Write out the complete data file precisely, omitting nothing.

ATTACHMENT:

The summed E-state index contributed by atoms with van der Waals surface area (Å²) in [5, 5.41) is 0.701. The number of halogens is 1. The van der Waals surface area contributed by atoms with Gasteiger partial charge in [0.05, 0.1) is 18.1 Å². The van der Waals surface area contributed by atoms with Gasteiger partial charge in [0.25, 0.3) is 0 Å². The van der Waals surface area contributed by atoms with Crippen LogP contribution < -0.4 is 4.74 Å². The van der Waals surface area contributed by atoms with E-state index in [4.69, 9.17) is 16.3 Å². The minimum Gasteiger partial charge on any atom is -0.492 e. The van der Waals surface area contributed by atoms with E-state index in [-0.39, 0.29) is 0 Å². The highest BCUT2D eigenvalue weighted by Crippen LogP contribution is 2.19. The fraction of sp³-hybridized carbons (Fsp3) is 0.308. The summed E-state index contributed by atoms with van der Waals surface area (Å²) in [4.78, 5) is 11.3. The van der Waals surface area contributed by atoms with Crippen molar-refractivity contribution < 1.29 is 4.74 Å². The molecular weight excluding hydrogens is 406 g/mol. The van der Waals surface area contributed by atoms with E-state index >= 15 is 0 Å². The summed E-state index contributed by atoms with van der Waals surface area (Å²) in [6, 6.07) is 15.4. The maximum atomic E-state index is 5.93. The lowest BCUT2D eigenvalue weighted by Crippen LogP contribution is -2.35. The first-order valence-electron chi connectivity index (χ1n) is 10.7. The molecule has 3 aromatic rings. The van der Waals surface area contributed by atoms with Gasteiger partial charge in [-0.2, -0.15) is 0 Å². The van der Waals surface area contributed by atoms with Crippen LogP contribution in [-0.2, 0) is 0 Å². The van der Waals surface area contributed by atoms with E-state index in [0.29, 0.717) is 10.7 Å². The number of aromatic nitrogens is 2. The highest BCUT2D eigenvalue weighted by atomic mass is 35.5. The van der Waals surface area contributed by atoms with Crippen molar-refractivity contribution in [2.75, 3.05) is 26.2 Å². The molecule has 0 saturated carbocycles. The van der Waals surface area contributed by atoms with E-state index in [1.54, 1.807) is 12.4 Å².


The summed E-state index contributed by atoms with van der Waals surface area (Å²) in [5, 5.41) is 0.701. The number of halogens is 1. The van der Waals surface area contributed by atoms with Gasteiger partial charge in [0.05, 0.1) is 18.1 Å². The van der Waals surface area contributed by atoms with Gasteiger partial charge in [0.25, 0.3) is 0 Å². The van der Waals surface area contributed by atoms with Crippen LogP contribution < -0.4 is 4.74 Å². The van der Waals surface area contributed by atoms with E-state index in [4.69, 9.17) is 16.3 Å². The minimum Gasteiger partial charge on any atom is -0.492 e. The van der Waals surface area contributed by atoms with E-state index in [-0.39, 0.29) is 0 Å². The highest BCUT2D eigenvalue weighted by Crippen LogP contribution is 2.19. The fraction of sp³-hybridized carbons (Fsp3) is 0.308. The summed E-state index contributed by atoms with van der Waals surface area (Å²) in [4.78, 5) is 11.3. The van der Waals surface area contributed by atoms with Crippen molar-refractivity contribution < 1.29 is 4.74 Å². The molecular weight excluding hydrogens is 406 g/mol. The van der Waals surface area contributed by atoms with E-state index >= 15 is 0 Å². The summed E-state index contributed by atoms with van der Waals surface area (Å²) in [6, 6.07) is 15.4. The maximum atomic E-state index is 5.93. The lowest BCUT2D eigenvalue weighted by Crippen LogP contribution is -2.35. The first-order valence-electron chi connectivity index (χ1n) is 10.7. The molecule has 3 aromatic rings. The van der Waals surface area contributed by atoms with Gasteiger partial charge in [-0.2, -0.15) is 0 Å². The van der Waals surface area contributed by atoms with Crippen LogP contribution in [-0.2, 0) is 0 Å². The van der Waals surface area contributed by atoms with E-state index in [0.29, 0.717) is 10.7 Å². The number of aromatic nitrogens is 2. The highest BCUT2D eigenvalue weighted by atomic mass is 35.5. The van der Waals surface area contributed by atoms with Crippen molar-refractivity contribution in [2.75, 3.05) is 26.2 Å². The molecule has 0 saturated carbocycles. The van der Waals surface area contributed by atoms with E-state index in [1.54, 1.807) is 12.4 Å².